LinkedIn: Choosing the perfect profile pic

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(MoneyWatch) These days, few recruiters won't read your LinkedIn page before they call you in for an interview. Because of this, your first impression happens when they click on your profile and see your photo, not when you meet face-to-face. "The reality is people make assessments about us, including our competence, confidence and even experience, in about 2.2 seconds. That's not nearly enough time to really get to know us, see what we can deliver or even read our whole profile, for that matter," notes LinkedIn's Connection Director Nicole Williams. Recently, I asked Williams what she considers key to a picture-perfect profile photo. Here's what she said:

CBS MoneyWatch: What qualities make a great profile photo?

Nicole Williams: An effective profile photo conveys energy. Sit up straight, set your shoulders back, smile, open your eyes and think of something you really enjoy -- hopefully that's your job -- and voila! You're non-verbally communicating that you're confident and competent.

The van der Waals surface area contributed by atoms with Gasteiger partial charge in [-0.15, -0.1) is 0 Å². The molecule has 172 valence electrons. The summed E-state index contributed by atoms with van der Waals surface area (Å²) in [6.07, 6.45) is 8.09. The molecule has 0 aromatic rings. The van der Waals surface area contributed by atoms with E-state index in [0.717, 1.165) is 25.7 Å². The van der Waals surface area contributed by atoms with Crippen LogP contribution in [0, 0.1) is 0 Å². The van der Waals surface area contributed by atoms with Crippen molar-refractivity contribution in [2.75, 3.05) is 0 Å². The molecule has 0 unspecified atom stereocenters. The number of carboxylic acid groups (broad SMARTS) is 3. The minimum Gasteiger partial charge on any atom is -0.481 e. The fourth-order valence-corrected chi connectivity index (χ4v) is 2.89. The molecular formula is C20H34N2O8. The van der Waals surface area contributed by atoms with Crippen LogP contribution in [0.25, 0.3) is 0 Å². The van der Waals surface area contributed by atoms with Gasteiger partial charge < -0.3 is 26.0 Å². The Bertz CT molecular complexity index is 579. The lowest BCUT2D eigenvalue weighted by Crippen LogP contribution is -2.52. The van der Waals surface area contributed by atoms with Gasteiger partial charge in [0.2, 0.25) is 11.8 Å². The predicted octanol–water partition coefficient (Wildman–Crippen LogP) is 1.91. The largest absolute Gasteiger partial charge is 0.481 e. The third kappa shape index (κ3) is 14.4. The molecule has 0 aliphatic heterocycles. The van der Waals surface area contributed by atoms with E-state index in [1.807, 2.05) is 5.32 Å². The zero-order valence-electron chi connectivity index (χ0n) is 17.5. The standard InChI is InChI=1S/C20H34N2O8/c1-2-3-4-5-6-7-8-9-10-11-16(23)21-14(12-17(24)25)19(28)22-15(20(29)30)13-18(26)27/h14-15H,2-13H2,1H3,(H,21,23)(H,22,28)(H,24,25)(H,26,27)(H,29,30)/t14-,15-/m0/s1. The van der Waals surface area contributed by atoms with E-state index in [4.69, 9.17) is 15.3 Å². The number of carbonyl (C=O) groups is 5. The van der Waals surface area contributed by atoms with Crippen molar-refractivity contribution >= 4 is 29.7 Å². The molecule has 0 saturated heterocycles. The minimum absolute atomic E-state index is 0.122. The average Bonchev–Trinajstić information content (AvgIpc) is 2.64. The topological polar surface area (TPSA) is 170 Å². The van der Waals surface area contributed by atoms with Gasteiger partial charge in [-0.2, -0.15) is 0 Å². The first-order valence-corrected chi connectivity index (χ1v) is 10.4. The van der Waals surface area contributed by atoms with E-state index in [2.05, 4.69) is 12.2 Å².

MW: What makes a bad profile photo?

NW: The worst thing is to have no photo at all. It's a lot like when you're online looking for a house, a car or a date -- if there's no photo, it's like 'there must be something wrong.' Your LinkedIn profile is seven times more likely to get viewed if you have a photo.

MW: Any other poor choices you see people make too often?

NW: Other photos you want to avoid are those that include both you and your baby (unless you're a pediatrician) or your dog (unless you're a vet). Also, don't use an old photo even if you're concerned about your age. At the end to the day, your goal is a professional relationship which is hard to build when you're basing it upon a false identity.

MW: How important is your industry in determining what type of shot to use?

NW: It's definitely a consideration. The more quickly and pervasively you can convey "fit" the better. Your hair style, the clothes you wear, even the background of the picture can help people to see you in your professional role.

MW: Do you need to pay to have a professional headshot taken?

NW: If you aren't looking for an on-camera gig then you do not need to spend extra money on profile shots. Have your photo taken by someone who puts you at ease. Also, people respond better to color photos, which have more life and energy than black-and-white ones.

Photo courtesy of Wikimedia Commons user TomChen1989

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    Amy Levin-Epstein is a freelance writer who has been published in dozens of magazines (including Glamour, Self and Redbook), websites (including AOLHealth.com, Babble.com and Details.com) and newspapers (including The New York Post and the Boston Globe). To read more of her writing, visit AmyLevinEpstein.com.

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